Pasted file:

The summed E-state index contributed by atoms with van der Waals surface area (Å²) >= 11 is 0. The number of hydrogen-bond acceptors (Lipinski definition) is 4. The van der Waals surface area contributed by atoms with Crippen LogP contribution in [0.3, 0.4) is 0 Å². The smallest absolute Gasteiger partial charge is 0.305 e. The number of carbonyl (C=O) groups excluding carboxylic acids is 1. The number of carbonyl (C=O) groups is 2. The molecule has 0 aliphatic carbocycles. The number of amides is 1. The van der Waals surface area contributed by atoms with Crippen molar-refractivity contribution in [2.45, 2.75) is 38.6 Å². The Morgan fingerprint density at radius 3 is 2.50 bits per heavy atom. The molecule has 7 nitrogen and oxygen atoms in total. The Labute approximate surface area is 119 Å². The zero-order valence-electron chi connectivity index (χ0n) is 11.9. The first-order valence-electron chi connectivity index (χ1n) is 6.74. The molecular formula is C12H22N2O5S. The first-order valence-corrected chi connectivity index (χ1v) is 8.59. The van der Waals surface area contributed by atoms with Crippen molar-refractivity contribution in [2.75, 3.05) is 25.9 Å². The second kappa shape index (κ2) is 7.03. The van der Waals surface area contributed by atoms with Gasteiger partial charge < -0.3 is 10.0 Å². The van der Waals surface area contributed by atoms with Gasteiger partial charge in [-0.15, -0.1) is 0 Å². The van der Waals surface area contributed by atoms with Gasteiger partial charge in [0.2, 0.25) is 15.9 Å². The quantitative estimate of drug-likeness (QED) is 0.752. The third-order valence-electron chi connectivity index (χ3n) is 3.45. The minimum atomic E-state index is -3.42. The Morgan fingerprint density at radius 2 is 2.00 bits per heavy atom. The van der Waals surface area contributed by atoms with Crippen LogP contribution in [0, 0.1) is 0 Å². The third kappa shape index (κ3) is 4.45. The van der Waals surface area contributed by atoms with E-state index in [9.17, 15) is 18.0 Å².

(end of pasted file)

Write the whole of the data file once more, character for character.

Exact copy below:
The summed E-state index contributed by atoms with van der Waals surface area (Å²) >= 11 is 0. The number of hydrogen-bond acceptors (Lipinski definition) is 4. The van der Waals surface area contributed by atoms with Crippen LogP contribution in [0.3, 0.4) is 0 Å². The smallest absolute Gasteiger partial charge is 0.305 e. The number of carbonyl (C=O) groups excluding carboxylic acids is 1. The number of carbonyl (C=O) groups is 2. The molecule has 0 aliphatic carbocycles. The number of amides is 1. The van der Waals surface area contributed by atoms with Crippen molar-refractivity contribution in [2.45, 2.75) is 38.6 Å². The Morgan fingerprint density at radius 3 is 2.50 bits per heavy atom. The molecule has 7 nitrogen and oxygen atoms in total. The Labute approximate surface area is 119 Å². The zero-order valence-electron chi connectivity index (χ0n) is 11.9. The first-order valence-electron chi connectivity index (χ1n) is 6.74. The molecular formula is C12H22N2O5S. The first-order valence-corrected chi connectivity index (χ1v) is 8.59. The van der Waals surface area contributed by atoms with Crippen molar-refractivity contribution in [2.75, 3.05) is 25.9 Å². The second kappa shape index (κ2) is 7.03. The van der Waals surface area contributed by atoms with Gasteiger partial charge < -0.3 is 10.0 Å². The van der Waals surface area contributed by atoms with Gasteiger partial charge in [-0.15, -0.1) is 0 Å². The van der Waals surface area contributed by atoms with Gasteiger partial charge in [0.2, 0.25) is 15.9 Å². The quantitative estimate of drug-likeness (QED) is 0.752. The third-order valence-electron chi connectivity index (χ3n) is 3.45. The minimum atomic E-state index is -3.42. The Morgan fingerprint density at radius 2 is 2.00 bits per heavy atom. The van der Waals surface area contributed by atoms with Crippen LogP contribution in [0, 0.1) is 0 Å². The third kappa shape index (κ3) is 4.45. The van der Waals surface area contributed by atoms with E-state index in [9.17, 15) is 18.0 Å².